Cirrhosis of the liver was the twelfth leading cause of death in the United States in 2005 and developed as a consequence of alcoholism in over 45 percent of cases, the National Institute on Alcohol Abuse and Alcoholism reports. Alcoholics often develop problems with the esophagus, which is the tube that leads from the mouth to the stomach, as a consequence of cirrhosis or in addition to the disease. Alcohol damages the cells lining the esophagus and can cause life threatening complications.
Gastrointestinal Esophageal Reflux
Because even one drinking episode weakens the lower esophageal sphincter, according to Montana State University, gastrointestinal reflux disease, often called GERD, often affects alcoholics. Incompetence of the sphincter allows stomach acid to back up into the esophagus, burning and irritating the tissues. Untreated reflux eventually causes the cells of the esophagus to look more like stomach or intestinal cells than esophageal cells, a condition called Barrett’s esophagus, the University of Pennsylvania explains. These cells can secrete acid directly into the esophagus. Barrett’s esophagus increases the risk of developing cancer of the esophagus, even if medical or surgical treatments are done. Frequent medical checkups and testing to detect abnormal cells early may help prevent cancer.
In alcoholics, esophageal varices develop when scarring in the liver, called cirrhosis, slows the flow of blood into the liver. Blood backs up into the portal vein that leads into the liver and into the smaller veins leading into it. The enlarged blood vessels rupture, causing bleeding, in around one-third of people with varices, MayoClinic.com reports. Vomiting of blood, black, tarry stools, lightheadness, fainting, low blood pressure, a decrease in urine output and shock an occur. Surgical banding of the varices closes off the dilated blood vessels.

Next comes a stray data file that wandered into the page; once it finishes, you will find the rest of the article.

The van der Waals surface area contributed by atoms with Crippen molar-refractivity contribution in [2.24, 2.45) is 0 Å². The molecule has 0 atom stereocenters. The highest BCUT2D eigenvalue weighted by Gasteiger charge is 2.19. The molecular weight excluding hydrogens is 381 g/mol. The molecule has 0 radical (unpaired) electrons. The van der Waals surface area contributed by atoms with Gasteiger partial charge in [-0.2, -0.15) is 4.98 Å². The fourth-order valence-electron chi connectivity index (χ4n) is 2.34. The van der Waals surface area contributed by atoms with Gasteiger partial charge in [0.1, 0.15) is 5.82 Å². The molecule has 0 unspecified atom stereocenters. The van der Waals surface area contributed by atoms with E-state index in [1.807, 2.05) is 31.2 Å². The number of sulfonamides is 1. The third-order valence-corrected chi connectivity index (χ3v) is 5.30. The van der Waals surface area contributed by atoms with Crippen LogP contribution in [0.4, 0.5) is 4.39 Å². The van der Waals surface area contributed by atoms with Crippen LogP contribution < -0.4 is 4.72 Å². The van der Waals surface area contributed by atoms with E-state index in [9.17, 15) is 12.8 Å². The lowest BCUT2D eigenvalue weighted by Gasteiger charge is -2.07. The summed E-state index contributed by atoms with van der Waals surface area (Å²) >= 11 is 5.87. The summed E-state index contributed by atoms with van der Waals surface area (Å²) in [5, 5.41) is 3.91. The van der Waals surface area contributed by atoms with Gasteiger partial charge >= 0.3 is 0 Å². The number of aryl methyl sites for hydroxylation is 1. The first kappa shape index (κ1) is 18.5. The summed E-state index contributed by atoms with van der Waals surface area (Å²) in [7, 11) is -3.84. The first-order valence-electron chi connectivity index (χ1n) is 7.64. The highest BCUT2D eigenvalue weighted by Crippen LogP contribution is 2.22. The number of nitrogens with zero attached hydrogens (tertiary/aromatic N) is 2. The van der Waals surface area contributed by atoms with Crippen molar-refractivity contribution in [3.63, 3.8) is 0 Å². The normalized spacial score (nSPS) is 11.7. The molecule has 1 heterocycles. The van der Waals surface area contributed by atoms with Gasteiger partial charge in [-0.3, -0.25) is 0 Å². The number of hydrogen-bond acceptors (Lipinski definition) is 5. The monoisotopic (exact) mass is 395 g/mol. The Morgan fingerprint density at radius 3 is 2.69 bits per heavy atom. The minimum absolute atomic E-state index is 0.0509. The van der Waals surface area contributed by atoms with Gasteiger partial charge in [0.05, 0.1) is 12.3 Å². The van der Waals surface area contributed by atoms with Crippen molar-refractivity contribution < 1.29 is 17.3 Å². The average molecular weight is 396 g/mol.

Esophageal strictures occur when damage to the cells lining the esophagus causes scarring and narrowing of the opening over time. Strictures may become cancerous, especially in smokers and alcoholics, the University of Pennsylvania warns. Esophageal strictures make it difficult to swallow. Dilating the stricture relieves symptoms.
There are two types of esophageal cancer, both of which are associated with alcohol abuse. Squamous cell cancer is related to smoking and alcohol, while adenocarcinoma is much more common in people with Barrett’s esophagus, which complicates GERD, according to MedlinePlus. Heartburn, chest pain, vomiting and difficulty swallowing are warning signs of esophageal cancer, which is surgically removed if the cancer hasn’t spread beyond the esophagus.